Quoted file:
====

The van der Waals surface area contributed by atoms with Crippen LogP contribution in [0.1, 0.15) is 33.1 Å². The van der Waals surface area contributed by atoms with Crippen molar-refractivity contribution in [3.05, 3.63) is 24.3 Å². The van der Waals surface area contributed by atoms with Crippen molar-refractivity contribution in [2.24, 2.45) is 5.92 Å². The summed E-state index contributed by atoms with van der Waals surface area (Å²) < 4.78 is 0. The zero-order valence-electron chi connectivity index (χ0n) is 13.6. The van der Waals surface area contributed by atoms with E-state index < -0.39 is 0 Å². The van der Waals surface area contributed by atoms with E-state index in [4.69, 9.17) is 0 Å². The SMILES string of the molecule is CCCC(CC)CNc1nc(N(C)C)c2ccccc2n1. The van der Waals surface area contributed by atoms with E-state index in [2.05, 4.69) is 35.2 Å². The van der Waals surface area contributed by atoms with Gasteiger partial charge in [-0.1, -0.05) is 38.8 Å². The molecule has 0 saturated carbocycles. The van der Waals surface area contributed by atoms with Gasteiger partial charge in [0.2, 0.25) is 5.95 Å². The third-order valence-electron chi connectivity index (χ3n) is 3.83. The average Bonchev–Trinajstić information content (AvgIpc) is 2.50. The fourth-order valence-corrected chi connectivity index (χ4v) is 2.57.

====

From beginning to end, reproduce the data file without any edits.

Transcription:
The van der Waals surface area contributed by atoms with Crippen LogP contribution in [0.1, 0.15) is 33.1 Å². The van der Waals surface area contributed by atoms with Crippen molar-refractivity contribution in [3.05, 3.63) is 24.3 Å². The van der Waals surface area contributed by atoms with Crippen molar-refractivity contribution in [2.24, 2.45) is 5.92 Å². The summed E-state index contributed by atoms with van der Waals surface area (Å²) < 4.78 is 0. The zero-order valence-electron chi connectivity index (χ0n) is 13.6. The van der Waals surface area contributed by atoms with E-state index < -0.39 is 0 Å². The van der Waals surface area contributed by atoms with E-state index in [4.69, 9.17) is 0 Å². The SMILES string of the molecule is CCCC(CC)CNc1nc(N(C)C)c2ccccc2n1. The van der Waals surface area contributed by atoms with E-state index in [2.05, 4.69) is 35.2 Å². The van der Waals surface area contributed by atoms with Gasteiger partial charge in [-0.1, -0.05) is 38.8 Å². The molecule has 0 saturated carbocycles. The van der Waals surface area contributed by atoms with Gasteiger partial charge in [0.2, 0.25) is 5.95 Å². The third-order valence-electron chi connectivity index (χ3n) is 3.83. The average Bonchev–Trinajstić information content (AvgIpc) is 2.50. The fourth-order valence-corrected chi connectivity index (χ4v) is 2.57.